• 6-12 hours of Sun
    • Sprouts in 7-21 Days
    • Ideal Temperature: 65-75 Degrees F
    • Seed Depth: 1/8"
    • Plant Spacing: 15-18"
    • Frost Hardy: No
    • Solanum melanocerasum

Growing Tips: Start indoors in fine, moist soil, 6-8 weeks before setting out after frost. Harvest berries only when fully ripe, very black and soft.

Black Goji Berry (Black Wolfberry)
GR159
$6.00
Rating:
65%

(Black Wolfberry) This spectacular super food is native throughout Central Asia. The black goji berry is very rarely found in Western cuisine but has long been celebrated in the Himalayan region as a powerful medicinal and health food. The black goji is known to be more healthful and potent than the more widely known red goji, and we find the flavor sweeter. The tasty, inky black berries are exceptionally high in antioxidants and are said to boost the immune system and improve circulation. Thanks to their ability to fight free radicals, they have been hailed as a food to promote healthy, graceful aging. The potent berries create an outstanding blue color when steeped or added to foods. These tasty berries are quickly becoming a popular super fruit added to smoothies and brewed into tea. The dried berries are great in granola and muffins or snacked on alone; you can also eat the berries fresh off the plant. Steep the berries into a beautiful blue tea; adding a few drops of lemon will turn the tea a lovely purple/pink color. Gardeners will be pleased to know this exciting berry is highly prolific and easy to grow! Plants thrive in zones 5-10. It grows as a shrub reaching 4-6 feet in height, and the plants are self fertile. The fruit ripens from summer through early fall.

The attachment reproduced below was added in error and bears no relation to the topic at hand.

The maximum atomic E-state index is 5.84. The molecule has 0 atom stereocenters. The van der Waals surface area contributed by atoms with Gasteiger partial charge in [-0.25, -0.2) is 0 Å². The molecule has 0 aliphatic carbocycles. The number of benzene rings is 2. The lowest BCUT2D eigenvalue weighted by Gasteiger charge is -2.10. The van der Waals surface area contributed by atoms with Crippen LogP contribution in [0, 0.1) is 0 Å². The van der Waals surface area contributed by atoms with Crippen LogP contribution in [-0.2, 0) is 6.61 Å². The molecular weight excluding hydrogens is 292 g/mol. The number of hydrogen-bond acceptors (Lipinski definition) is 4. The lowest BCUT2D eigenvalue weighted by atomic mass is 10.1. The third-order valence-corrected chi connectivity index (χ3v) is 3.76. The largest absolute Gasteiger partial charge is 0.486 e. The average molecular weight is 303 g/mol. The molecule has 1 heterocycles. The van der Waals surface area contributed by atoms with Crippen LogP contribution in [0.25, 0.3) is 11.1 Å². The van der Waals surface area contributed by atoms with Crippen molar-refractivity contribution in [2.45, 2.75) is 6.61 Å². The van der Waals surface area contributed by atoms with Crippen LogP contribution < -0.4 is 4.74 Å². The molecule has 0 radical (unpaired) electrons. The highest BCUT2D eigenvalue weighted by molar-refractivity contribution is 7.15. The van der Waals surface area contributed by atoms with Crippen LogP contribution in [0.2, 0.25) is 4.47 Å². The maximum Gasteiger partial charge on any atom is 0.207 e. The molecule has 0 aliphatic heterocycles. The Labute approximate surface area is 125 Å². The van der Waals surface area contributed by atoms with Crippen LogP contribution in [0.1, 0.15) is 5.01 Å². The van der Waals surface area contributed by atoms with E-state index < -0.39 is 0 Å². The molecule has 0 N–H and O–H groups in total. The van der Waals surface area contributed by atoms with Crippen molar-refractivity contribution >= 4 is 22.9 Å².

• 6-12 hrs of Sun
  • Sprouts in 14-21 Days
  • Ideal Temperature: 70-85 F
  • Seed Depth: 1/4"
  • Plant Spacing: 36"
  • Frost Hardy: Yes
  • Lycium ruthenicum

Growing Tips: Soak seeds in warm (70-85 F) water for 24 hours before planting. Add sand to potting mix. Goji prefers an alkaline soil and perfers to stay fairly dry, but tolerates most soils.